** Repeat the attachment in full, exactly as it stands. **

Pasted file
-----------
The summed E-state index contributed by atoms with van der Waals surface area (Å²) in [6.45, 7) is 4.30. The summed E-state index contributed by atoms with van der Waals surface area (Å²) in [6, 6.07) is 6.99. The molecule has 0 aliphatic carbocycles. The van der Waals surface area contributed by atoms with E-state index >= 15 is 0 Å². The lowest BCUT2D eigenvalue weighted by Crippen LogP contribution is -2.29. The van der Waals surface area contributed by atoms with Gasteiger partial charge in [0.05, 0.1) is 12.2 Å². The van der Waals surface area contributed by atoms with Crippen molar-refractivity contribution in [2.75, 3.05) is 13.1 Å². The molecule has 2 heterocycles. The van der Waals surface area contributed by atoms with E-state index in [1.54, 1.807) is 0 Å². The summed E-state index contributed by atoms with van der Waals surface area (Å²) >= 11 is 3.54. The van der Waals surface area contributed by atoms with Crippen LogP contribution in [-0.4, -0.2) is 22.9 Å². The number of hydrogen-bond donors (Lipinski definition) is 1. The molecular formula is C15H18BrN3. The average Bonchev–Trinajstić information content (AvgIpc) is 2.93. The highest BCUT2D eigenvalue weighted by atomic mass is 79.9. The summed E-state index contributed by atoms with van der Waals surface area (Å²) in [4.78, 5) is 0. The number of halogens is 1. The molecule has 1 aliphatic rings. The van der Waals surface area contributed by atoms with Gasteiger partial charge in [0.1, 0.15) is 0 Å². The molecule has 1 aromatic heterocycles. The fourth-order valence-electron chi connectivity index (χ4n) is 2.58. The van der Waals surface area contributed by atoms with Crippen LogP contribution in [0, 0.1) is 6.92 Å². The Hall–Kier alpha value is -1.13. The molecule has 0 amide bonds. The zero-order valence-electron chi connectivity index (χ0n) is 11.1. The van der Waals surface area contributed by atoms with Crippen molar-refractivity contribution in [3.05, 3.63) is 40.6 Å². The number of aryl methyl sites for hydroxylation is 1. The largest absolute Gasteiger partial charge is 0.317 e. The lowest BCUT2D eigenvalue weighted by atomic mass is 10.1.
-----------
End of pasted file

The summed E-state index contributed by atoms with van der Waals surface area (Å²) in [6.45, 7) is 4.30. The summed E-state index contributed by atoms with van der Waals surface area (Å²) in [6, 6.07) is 6.99. The molecule has 0 aliphatic carbocycles. The van der Waals surface area contributed by atoms with E-state index >= 15 is 0 Å². The lowest BCUT2D eigenvalue weighted by Crippen LogP contribution is -2.29. The van der Waals surface area contributed by atoms with Gasteiger partial charge in [0.05, 0.1) is 12.2 Å². The van der Waals surface area contributed by atoms with Crippen molar-refractivity contribution in [2.75, 3.05) is 13.1 Å². The molecule has 2 heterocycles. The van der Waals surface area contributed by atoms with E-state index in [1.54, 1.807) is 0 Å². The summed E-state index contributed by atoms with van der Waals surface area (Å²) >= 11 is 3.54. The van der Waals surface area contributed by atoms with Crippen LogP contribution in [-0.4, -0.2) is 22.9 Å². The number of hydrogen-bond donors (Lipinski definition) is 1. The molecular formula is C15H18BrN3. The average Bonchev–Trinajstić information content (AvgIpc) is 2.93. The highest BCUT2D eigenvalue weighted by atomic mass is 79.9. The summed E-state index contributed by atoms with van der Waals surface area (Å²) in [4.78, 5) is 0. The number of halogens is 1. The molecule has 1 aliphatic rings. The van der Waals surface area contributed by atoms with Gasteiger partial charge in [0.1, 0.15) is 0 Å². The molecule has 1 aromatic heterocycles. The fourth-order valence-electron chi connectivity index (χ4n) is 2.58. The van der Waals surface area contributed by atoms with Crippen LogP contribution in [0, 0.1) is 6.92 Å². The Hall–Kier alpha value is -1.13. The molecule has 0 amide bonds. The zero-order valence-electron chi connectivity index (χ0n) is 11.1. The van der Waals surface area contributed by atoms with Crippen molar-refractivity contribution in [3.05, 3.63) is 40.6 Å². The number of aryl methyl sites for hydroxylation is 1. The largest absolute Gasteiger partial charge is 0.317 e. The lowest BCUT2D eigenvalue weighted by atomic mass is 10.1.